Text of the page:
## Exercises 3.4.e

Exercises 3.4.e

For:=rln(x)+x-1

x

i) Sketch the different vector field types that appear when you vary .

r

We’re going to do this a little differently from how we’ve done the others. To draw the vector field, you need to be able to draw whether is greater than or less than zero, which is the same as asking, in this case, whether . Let’s first ask this question for positive This is actually the same as comparing So let’s plot this for different values of positive

x

rln(x)isgreaterthanorlessthan1-x

r.

ln(x)and.

1-x

r

randdrawarrowsonthediagrams:

In[]:=

pl1=GraphicsGridPartitionPlotLog[x],,{x,0,4},PlotRange->{{0,4},{-5,5}},AxesLabelEvaluateStyle[#,14]&/@"x","ln(x) and ",AspectRatio->1,PlotLabel->Style["r = "<>ToString[#],14]&/@Range[0.25,2.75,0.5],3,ImageSize->800

1-x

#

1-x

r

Out[]=

We see that for we always have that >ln(x) and so <0, and conversely for , so we have an unstable fixed point:

x<0

1-x

r

x

x>0

In[]:=

GraphicsGridPartitionShowPlotLog[x],,{x,0,6},PlotRange->{{0,6},{-5,5}},AxesLabelEvaluateStyle[#,14]&/@"x","ln(x) and ",AspectRatio->1,PlotLabel->Style["r = "<>ToString[#],14],Graphics[{Thick,Arrow[{{0.9,0},{0.1,0}}],Arrow[{{1.1,0},{3.1,0}}]}],Graphics[Circle[{1,0},0.1]]&/@Range[0.25,2.75,0.5],3,ImageSize->1000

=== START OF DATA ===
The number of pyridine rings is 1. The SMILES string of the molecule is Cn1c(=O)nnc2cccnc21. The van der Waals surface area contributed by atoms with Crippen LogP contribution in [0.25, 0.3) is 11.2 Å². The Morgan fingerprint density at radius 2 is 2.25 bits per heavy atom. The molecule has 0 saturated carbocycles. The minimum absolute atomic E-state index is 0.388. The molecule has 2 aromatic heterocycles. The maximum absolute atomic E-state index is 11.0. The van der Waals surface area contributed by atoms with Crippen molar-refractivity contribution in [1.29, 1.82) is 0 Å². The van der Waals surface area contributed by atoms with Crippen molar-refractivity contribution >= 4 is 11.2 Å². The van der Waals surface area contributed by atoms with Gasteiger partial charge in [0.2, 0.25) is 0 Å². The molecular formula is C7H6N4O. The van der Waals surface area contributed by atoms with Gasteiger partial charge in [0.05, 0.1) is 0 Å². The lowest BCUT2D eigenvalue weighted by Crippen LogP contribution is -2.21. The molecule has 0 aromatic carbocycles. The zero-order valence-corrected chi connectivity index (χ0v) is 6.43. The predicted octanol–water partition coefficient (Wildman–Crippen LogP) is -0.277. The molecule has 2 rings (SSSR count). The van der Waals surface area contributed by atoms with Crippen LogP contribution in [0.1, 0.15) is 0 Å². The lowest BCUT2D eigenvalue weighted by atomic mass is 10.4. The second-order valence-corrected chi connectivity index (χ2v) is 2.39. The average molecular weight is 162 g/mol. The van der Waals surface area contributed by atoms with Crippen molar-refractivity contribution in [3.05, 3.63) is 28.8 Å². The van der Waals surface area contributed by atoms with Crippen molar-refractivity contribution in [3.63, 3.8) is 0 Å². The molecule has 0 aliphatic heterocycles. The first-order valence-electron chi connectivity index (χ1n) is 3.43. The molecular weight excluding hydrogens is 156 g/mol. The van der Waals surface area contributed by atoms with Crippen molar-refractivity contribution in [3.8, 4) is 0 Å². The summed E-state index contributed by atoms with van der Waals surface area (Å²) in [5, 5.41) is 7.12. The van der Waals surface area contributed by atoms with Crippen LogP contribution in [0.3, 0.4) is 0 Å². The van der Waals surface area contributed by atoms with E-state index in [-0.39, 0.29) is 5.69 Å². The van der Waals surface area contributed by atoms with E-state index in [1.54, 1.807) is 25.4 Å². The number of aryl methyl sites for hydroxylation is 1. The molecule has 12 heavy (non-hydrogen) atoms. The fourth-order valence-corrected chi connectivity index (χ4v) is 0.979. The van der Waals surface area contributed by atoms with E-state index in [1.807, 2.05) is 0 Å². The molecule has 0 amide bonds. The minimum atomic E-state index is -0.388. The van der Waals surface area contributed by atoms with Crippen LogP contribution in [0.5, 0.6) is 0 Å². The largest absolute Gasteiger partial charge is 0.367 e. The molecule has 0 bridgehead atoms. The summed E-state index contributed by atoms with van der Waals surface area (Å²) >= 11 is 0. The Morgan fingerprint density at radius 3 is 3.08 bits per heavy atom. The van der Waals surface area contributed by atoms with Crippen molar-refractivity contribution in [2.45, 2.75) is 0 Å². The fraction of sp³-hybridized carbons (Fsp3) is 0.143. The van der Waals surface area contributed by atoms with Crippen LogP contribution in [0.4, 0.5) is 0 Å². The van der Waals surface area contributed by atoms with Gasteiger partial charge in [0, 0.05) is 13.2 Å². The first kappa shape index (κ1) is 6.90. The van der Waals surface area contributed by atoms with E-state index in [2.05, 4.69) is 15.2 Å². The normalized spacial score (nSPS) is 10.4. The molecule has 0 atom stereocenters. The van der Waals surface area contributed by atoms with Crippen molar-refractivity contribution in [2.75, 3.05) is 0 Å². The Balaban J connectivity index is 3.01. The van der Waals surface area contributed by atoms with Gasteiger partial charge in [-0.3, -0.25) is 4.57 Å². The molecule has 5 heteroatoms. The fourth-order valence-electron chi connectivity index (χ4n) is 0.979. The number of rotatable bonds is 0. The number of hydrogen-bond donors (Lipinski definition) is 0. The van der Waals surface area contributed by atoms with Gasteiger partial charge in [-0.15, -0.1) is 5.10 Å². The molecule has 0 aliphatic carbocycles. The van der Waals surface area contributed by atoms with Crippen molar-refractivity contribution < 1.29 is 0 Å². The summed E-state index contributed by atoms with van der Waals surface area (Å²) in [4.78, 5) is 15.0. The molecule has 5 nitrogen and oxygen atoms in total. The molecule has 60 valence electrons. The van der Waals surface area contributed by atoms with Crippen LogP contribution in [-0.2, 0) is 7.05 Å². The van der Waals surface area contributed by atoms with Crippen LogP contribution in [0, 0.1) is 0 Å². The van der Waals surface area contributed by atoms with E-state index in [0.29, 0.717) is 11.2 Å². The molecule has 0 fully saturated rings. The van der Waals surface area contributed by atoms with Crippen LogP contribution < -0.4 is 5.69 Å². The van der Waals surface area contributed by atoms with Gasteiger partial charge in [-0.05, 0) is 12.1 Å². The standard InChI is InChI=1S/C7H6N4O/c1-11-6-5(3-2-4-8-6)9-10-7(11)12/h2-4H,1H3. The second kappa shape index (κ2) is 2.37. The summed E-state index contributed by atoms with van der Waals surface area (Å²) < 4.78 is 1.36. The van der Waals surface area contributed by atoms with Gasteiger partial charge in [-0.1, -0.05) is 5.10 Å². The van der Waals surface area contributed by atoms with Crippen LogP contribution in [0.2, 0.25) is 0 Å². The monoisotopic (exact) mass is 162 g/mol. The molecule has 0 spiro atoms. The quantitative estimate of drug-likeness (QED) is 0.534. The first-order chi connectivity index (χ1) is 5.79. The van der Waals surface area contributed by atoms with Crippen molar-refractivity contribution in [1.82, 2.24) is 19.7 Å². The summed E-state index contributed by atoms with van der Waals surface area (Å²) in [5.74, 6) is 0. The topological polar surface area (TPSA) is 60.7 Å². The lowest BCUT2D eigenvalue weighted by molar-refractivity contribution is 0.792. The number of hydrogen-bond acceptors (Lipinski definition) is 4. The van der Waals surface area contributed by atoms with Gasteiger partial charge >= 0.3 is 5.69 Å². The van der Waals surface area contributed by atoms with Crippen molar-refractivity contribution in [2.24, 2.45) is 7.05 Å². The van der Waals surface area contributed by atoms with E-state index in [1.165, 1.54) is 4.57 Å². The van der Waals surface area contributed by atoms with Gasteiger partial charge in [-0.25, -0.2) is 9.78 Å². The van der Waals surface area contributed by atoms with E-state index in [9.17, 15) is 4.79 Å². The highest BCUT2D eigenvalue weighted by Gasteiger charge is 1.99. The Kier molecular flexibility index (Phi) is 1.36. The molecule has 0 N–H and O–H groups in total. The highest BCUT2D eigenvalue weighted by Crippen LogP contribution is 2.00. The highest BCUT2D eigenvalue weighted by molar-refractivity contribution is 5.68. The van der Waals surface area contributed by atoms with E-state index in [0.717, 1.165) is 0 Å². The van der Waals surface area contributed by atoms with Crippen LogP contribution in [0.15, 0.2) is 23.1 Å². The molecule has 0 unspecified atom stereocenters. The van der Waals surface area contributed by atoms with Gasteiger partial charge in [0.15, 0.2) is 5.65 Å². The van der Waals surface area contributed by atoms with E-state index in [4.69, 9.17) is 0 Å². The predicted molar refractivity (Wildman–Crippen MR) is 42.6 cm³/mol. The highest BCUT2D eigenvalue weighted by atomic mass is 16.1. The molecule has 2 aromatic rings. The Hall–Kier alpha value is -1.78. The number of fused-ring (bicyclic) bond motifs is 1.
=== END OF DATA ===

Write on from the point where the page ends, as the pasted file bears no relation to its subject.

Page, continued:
1-x

#

1-x

r

Out[]=

For r=0, we get something different, because we can’t do the dividing by r trick, so we just have to plug in r=0 into the original equation and we get =x-1 which has a very simple phase portrait:

x

In[]:=

Show[Plot[x-1,{x,0,4}],Graphics[{Thick,Arrow[{{0.9,0},{0.1,0}}],Arrow[{{1.1,0},{3.1,0}}]}],Graphics[Circle[{1,0},0.1]],AspectRatio->1,AxesLabelEvaluate[Style[#,18]&/@{"x",""}]]

x

Out[]=

How about for ? We have to be a little bit more careful here. We can again compare then that tells us that <0, which tells us that >0 (because r is negative). Let’s plot the graphs and see what we find:

r<0

ln(x)and,butnowifthisvalueis<0

1-x

r

x

r

x

In[]:=

GraphicsGridPartitionPlotLog[x],,{x,0,4},PlotRange->{{0,4},{-2,2}},AxesLabelEvaluateStyle[#,14]&/@"x","ln(x) and ",AspectRatio->1,PlotLabel->Style["r = "<>ToString[#],14]&/@Range[-2,-0.25,0.2],4,ImageSize->1000

1-x

#

1-x

r

Out[]=

Now we have something interesting going on. Most of the time there are two points of intersection, apart from around where it seems that there’s one. We’ll come to that in a moment. Let’s figure out about the arrows first. When , this means that , which means that , so >0, so for instance in the top left plot, the region between 0 and 1 satisfies this inequality so we will have an arrow going to the right. Let’s fill this in on all diagrams:

r=-1

ln(x)<

1-x

r

ln(x)+<0

x-1

r

rln(x)+x-1>0

x

Now taking the arrows and fixed points alone and plotting them as a vector field:

Now for the bifurcation diagram we need to flip the axes, and we would get something that looks like:

And so the equation close to the critical value of x can be written as

Now the left hand side is really

so let's define

and finally we have

which is precisely the normal form of a transcritical bifurcation.